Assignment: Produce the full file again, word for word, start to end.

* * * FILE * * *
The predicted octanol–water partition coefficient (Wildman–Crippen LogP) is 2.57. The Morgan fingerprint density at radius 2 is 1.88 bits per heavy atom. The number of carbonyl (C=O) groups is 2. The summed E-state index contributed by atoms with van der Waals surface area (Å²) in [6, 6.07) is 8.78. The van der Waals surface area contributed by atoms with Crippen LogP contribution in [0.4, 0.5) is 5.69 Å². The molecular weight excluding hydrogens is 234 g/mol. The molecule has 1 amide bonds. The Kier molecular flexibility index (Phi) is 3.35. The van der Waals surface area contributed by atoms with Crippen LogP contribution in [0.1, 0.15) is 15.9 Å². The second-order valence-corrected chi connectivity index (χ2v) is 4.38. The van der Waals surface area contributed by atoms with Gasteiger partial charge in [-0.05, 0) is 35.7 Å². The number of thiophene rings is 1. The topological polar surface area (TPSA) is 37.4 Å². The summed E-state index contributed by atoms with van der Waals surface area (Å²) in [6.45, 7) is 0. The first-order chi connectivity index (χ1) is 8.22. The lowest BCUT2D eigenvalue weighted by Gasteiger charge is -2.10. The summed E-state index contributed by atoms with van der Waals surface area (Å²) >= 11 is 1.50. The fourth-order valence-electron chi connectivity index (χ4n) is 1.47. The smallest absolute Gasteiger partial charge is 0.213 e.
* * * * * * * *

The predicted octanol–water partition coefficient (Wildman–Crippen LogP) is 2.57. The Morgan fingerprint density at radius 2 is 1.88 bits per heavy atom. The number of carbonyl (C=O) groups is 2. The summed E-state index contributed by atoms with van der Waals surface area (Å²) in [6, 6.07) is 8.78. The van der Waals surface area contributed by atoms with Crippen LogP contribution in [0.4, 0.5) is 5.69 Å². The molecular weight excluding hydrogens is 234 g/mol. The molecule has 1 amide bonds. The Kier molecular flexibility index (Phi) is 3.35. The van der Waals surface area contributed by atoms with Crippen LogP contribution in [0.1, 0.15) is 15.9 Å². The second-order valence-corrected chi connectivity index (χ2v) is 4.38. The van der Waals surface area contributed by atoms with Gasteiger partial charge in [-0.05, 0) is 35.7 Å². The number of thiophene rings is 1. The topological polar surface area (TPSA) is 37.4 Å². The summed E-state index contributed by atoms with van der Waals surface area (Å²) in [6.45, 7) is 0. The first-order chi connectivity index (χ1) is 8.22. The lowest BCUT2D eigenvalue weighted by Gasteiger charge is -2.10. The summed E-state index contributed by atoms with van der Waals surface area (Å²) >= 11 is 1.50. The fourth-order valence-electron chi connectivity index (χ4n) is 1.47. The smallest absolute Gasteiger partial charge is 0.213 e.